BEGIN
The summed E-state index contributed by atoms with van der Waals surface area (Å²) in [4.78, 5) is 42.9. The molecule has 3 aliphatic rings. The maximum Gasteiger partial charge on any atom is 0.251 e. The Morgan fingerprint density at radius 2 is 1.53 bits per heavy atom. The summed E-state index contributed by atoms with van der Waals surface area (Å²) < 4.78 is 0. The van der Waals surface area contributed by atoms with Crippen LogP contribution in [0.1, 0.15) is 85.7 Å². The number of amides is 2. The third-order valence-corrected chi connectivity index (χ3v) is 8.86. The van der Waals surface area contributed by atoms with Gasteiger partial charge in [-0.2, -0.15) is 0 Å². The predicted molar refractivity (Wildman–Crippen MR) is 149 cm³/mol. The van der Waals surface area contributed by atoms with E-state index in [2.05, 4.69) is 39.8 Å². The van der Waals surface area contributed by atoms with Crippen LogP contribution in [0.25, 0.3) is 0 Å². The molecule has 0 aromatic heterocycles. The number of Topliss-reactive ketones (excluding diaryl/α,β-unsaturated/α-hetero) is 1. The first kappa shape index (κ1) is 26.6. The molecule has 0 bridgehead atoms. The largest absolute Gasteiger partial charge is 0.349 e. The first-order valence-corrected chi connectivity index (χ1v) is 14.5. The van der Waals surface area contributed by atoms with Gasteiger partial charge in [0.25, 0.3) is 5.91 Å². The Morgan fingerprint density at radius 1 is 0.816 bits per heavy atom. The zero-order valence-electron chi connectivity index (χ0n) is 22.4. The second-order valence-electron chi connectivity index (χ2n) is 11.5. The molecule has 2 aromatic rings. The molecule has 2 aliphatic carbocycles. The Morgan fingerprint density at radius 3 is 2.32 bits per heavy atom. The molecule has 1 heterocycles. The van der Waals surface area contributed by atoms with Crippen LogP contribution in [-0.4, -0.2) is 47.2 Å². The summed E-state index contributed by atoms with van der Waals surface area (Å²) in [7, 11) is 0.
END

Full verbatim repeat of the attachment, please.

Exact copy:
The summed E-state index contributed by atoms with van der Waals surface area (Å²) in [4.78, 5) is 42.9. The molecule has 3 aliphatic rings. The maximum Gasteiger partial charge on any atom is 0.251 e. The Morgan fingerprint density at radius 2 is 1.53 bits per heavy atom. The summed E-state index contributed by atoms with van der Waals surface area (Å²) < 4.78 is 0. The van der Waals surface area contributed by atoms with Crippen LogP contribution in [0.1, 0.15) is 85.7 Å². The number of amides is 2. The third-order valence-corrected chi connectivity index (χ3v) is 8.86. The van der Waals surface area contributed by atoms with Gasteiger partial charge in [-0.2, -0.15) is 0 Å². The predicted molar refractivity (Wildman–Crippen MR) is 149 cm³/mol. The van der Waals surface area contributed by atoms with E-state index in [2.05, 4.69) is 39.8 Å². The van der Waals surface area contributed by atoms with Crippen LogP contribution in [0.25, 0.3) is 0 Å². The molecule has 0 aromatic heterocycles. The number of Topliss-reactive ketones (excluding diaryl/α,β-unsaturated/α-hetero) is 1. The first kappa shape index (κ1) is 26.6. The molecule has 0 bridgehead atoms. The largest absolute Gasteiger partial charge is 0.349 e. The first-order valence-corrected chi connectivity index (χ1v) is 14.5. The van der Waals surface area contributed by atoms with Gasteiger partial charge in [0.25, 0.3) is 5.91 Å². The Morgan fingerprint density at radius 1 is 0.816 bits per heavy atom. The zero-order valence-electron chi connectivity index (χ0n) is 22.4. The second-order valence-electron chi connectivity index (χ2n) is 11.5. The molecule has 2 aromatic rings. The molecule has 2 aliphatic carbocycles. The Morgan fingerprint density at radius 3 is 2.32 bits per heavy atom. The molecule has 1 heterocycles. The van der Waals surface area contributed by atoms with Crippen LogP contribution in [-0.4, -0.2) is 47.2 Å². The summed E-state index contributed by atoms with van der Waals surface area (Å²) in [7, 11) is 0.